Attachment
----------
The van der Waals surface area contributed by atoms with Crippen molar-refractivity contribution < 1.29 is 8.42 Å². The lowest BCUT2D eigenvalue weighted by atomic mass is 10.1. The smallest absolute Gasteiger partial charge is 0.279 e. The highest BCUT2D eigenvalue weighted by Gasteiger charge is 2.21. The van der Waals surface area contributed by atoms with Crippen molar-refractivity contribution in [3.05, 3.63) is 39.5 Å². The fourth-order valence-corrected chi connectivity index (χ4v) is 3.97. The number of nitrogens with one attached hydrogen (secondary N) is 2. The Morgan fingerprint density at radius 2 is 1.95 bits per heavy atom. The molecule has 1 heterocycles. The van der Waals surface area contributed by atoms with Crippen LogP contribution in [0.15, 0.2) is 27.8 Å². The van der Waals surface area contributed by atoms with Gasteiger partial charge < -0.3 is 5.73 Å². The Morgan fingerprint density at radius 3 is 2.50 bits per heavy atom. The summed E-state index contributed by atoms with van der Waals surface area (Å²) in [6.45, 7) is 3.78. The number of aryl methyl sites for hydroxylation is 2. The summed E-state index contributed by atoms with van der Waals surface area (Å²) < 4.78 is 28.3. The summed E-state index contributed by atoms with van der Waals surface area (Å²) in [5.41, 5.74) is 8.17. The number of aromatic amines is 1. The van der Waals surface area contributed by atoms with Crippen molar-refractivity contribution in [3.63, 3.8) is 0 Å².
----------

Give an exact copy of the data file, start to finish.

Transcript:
The van der Waals surface area contributed by atoms with Crippen molar-refractivity contribution < 1.29 is 8.42 Å². The lowest BCUT2D eigenvalue weighted by atomic mass is 10.1. The smallest absolute Gasteiger partial charge is 0.279 e. The highest BCUT2D eigenvalue weighted by Gasteiger charge is 2.21. The van der Waals surface area contributed by atoms with Crippen molar-refractivity contribution in [3.05, 3.63) is 39.5 Å². The fourth-order valence-corrected chi connectivity index (χ4v) is 3.97. The number of nitrogens with one attached hydrogen (secondary N) is 2. The Morgan fingerprint density at radius 2 is 1.95 bits per heavy atom. The molecule has 1 heterocycles. The van der Waals surface area contributed by atoms with Crippen LogP contribution in [0.15, 0.2) is 27.8 Å². The van der Waals surface area contributed by atoms with Gasteiger partial charge < -0.3 is 5.73 Å². The Morgan fingerprint density at radius 3 is 2.50 bits per heavy atom. The summed E-state index contributed by atoms with van der Waals surface area (Å²) in [6.45, 7) is 3.78. The number of aryl methyl sites for hydroxylation is 2. The summed E-state index contributed by atoms with van der Waals surface area (Å²) < 4.78 is 28.3. The summed E-state index contributed by atoms with van der Waals surface area (Å²) in [5.41, 5.74) is 8.17. The number of aromatic amines is 1. The van der Waals surface area contributed by atoms with Crippen molar-refractivity contribution in [3.63, 3.8) is 0 Å².